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Property people who need an abundance of skills.

E is for estate agent.

estate agents use their expertise and knowledge of local market conditions to decide a price for land or property.

They advise on methods of sale, measure the property, write sale details and arrange advertising.

They show the property to potential buyers and negotiate the sale on behalf of their clients, who may be the buyer or seller.

Estate agents can specialise in a number of areas:

* Residential market.

* Commercial properties.

* Valuation and sale of furniture and fine arts.

* Estate management.

* Sale of agricultural land and property.

They may be asked by a lending institution to prepare a report supporting a borrower's loan application.

Estate agents may also manage rented property and ensure that landlord/tenant legal obligations are complied with.

Most estate agents work a minimum 40-hour week, including evenings and weekends, usually on a rota basis.

The work is office-based, in office premises or an estate agent's high street shop.

They spend a good deal of time in clients' homes or business premises. Property valuations involve bending and climbing. Travel to local premises or sites may be required.

To be an estate agent you need:

* A wide technical knowledge of your subject.

* Shrewd commercial judgement.

* A good understanding of law, finance, and economics.

* Good local knowledge of land/property values.

* Good marketing skills.

* The ability to monitor and analyse market trends.

* To be approachable and smartly dressed.

* Excellent communication skills, both verbally and in writing.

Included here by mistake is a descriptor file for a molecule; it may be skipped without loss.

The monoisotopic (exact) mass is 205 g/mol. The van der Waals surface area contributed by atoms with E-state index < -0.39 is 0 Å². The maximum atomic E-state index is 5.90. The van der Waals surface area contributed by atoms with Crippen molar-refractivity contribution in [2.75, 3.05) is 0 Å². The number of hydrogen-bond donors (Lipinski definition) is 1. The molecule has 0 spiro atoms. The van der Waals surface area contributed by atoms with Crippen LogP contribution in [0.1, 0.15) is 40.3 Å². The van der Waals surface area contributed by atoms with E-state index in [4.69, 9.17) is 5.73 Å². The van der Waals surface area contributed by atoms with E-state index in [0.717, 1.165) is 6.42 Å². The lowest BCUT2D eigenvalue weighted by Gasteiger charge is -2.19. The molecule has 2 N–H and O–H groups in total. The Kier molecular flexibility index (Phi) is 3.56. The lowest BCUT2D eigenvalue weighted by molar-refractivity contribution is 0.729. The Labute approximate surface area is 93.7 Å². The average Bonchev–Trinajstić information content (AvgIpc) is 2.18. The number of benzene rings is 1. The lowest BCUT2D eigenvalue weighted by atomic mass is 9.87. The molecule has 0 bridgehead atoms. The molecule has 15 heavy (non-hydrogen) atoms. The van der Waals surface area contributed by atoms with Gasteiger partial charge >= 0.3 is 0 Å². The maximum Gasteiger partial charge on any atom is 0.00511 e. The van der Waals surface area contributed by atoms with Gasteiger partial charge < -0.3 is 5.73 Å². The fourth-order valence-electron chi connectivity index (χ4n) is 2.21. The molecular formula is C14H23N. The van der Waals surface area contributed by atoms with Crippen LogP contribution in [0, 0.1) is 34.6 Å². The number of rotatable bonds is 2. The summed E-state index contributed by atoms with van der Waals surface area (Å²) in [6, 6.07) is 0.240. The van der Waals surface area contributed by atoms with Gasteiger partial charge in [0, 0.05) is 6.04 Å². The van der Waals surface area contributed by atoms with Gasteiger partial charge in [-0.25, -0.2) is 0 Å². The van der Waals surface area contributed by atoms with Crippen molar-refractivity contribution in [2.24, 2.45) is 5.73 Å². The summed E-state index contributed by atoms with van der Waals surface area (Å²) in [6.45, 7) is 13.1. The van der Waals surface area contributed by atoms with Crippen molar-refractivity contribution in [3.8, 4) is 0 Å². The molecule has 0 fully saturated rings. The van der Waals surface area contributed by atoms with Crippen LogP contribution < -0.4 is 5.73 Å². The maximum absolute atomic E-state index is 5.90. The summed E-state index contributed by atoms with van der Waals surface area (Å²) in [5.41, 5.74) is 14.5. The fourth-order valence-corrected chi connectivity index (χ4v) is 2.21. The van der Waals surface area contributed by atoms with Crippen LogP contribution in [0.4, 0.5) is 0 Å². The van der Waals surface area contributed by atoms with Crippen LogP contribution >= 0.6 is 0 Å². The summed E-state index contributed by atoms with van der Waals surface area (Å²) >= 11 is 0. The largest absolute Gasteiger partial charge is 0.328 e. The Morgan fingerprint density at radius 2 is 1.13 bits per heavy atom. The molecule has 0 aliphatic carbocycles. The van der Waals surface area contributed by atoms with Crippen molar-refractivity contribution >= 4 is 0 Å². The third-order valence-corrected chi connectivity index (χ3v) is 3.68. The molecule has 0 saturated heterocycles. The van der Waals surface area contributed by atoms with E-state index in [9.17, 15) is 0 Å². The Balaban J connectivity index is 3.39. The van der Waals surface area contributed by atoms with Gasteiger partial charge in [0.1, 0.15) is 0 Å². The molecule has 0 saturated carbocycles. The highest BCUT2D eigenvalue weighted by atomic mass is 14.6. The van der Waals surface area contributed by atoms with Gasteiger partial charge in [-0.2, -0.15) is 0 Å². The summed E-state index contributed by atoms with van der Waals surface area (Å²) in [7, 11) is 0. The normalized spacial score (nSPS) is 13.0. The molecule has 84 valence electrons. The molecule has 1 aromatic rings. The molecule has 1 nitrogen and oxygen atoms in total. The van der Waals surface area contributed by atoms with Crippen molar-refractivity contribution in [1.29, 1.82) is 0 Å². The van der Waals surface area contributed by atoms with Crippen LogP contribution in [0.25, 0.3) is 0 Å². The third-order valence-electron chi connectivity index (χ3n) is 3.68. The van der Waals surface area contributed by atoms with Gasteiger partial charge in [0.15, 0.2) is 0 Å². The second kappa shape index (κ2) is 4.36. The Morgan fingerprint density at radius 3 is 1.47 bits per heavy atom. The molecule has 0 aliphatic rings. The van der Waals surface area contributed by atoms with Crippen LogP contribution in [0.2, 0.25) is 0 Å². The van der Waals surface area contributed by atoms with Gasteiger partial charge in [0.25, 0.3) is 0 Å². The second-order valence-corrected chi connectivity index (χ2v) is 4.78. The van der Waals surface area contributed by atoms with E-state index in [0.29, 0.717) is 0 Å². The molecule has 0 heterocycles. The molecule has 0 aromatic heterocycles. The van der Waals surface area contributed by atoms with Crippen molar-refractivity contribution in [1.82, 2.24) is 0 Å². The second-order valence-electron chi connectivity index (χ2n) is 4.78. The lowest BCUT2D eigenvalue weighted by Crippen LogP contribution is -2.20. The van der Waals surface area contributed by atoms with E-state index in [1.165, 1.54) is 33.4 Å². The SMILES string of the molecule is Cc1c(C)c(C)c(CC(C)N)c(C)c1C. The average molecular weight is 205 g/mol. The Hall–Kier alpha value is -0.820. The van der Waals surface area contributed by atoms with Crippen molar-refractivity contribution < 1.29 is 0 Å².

* Excellent negotiation skills.

* The ability to inspire confidence in others.

* A driving licence, which is useful.

There is no set minimum qualification for entry to this work.

But some qualifications may be useful, including GCSEs (A-C)/S grades (1-3), or A levels or a degree. Some estate agents are qualified surveyors, and some are not.

There are no upper age limits.

Adults may be able to get into a degree course without the usual entry qualifications. You may also be able to prepare for an application by taking an Access course. The RICS has a special membership route for mature candidates with substantial experience of surveying.

Entry requirements onto a degree course are at least two A levels and three GCSEs (A-C) in other subjects.

Training to become an estate agent involves two qualifications through The National Association of Estate Agents - NAEA.

They are the Certificate of Practice in Estate Agency and the Certificate in Residential Lettings and Management.

Study is by distance learning.

You may also work towards NVQs/SVQs in Residential Estate Agency Levels 2 and 3 and Residential Property Letting and Management Agency Levels 2 and 3.

General Practice Surveyors can work towards NVQ/SVQ Level 4 in Valuation and/or Property Management.

NVQs/SVQs in Residential Estate Agency Levels 2 and 3 and Residential Property Letting and Management Agency Levels 2 and 3 are available.

Foundation and Advanced Modern Apprenticeships (MAPPs) may be available for people aged 16-24.

Estate agents may work in the Civil Service working in the Property Services Agency. Most estate agents are self employed, or partners in private firms of estate agents. Promotion to management positions may be possible.

Demand for estate agents is dependent on the buoyancy of the property market and levels of construction activity. This may vary on a regional basis.

Trainee estate agents earn around pounds 12,000 or more.

Estate agents in management positions can earn pounds 20,000 or more.

Estate agents usually earn a basic salary but can increase their earnings considerably with commission.

* Further information: National Association of Estate Agents, Arbon House, 21 Jury Street , Warwick, CV34 4EH.

Tel: 01926 496800. www.naea.co.uk

* Careers advice from: www.learndirect-advice.co.uk.
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Title Annotation:Jobs & Learning
Publication:Evening Gazette (Middlesbrough, England)
Date:Feb 23, 2005
Words:609
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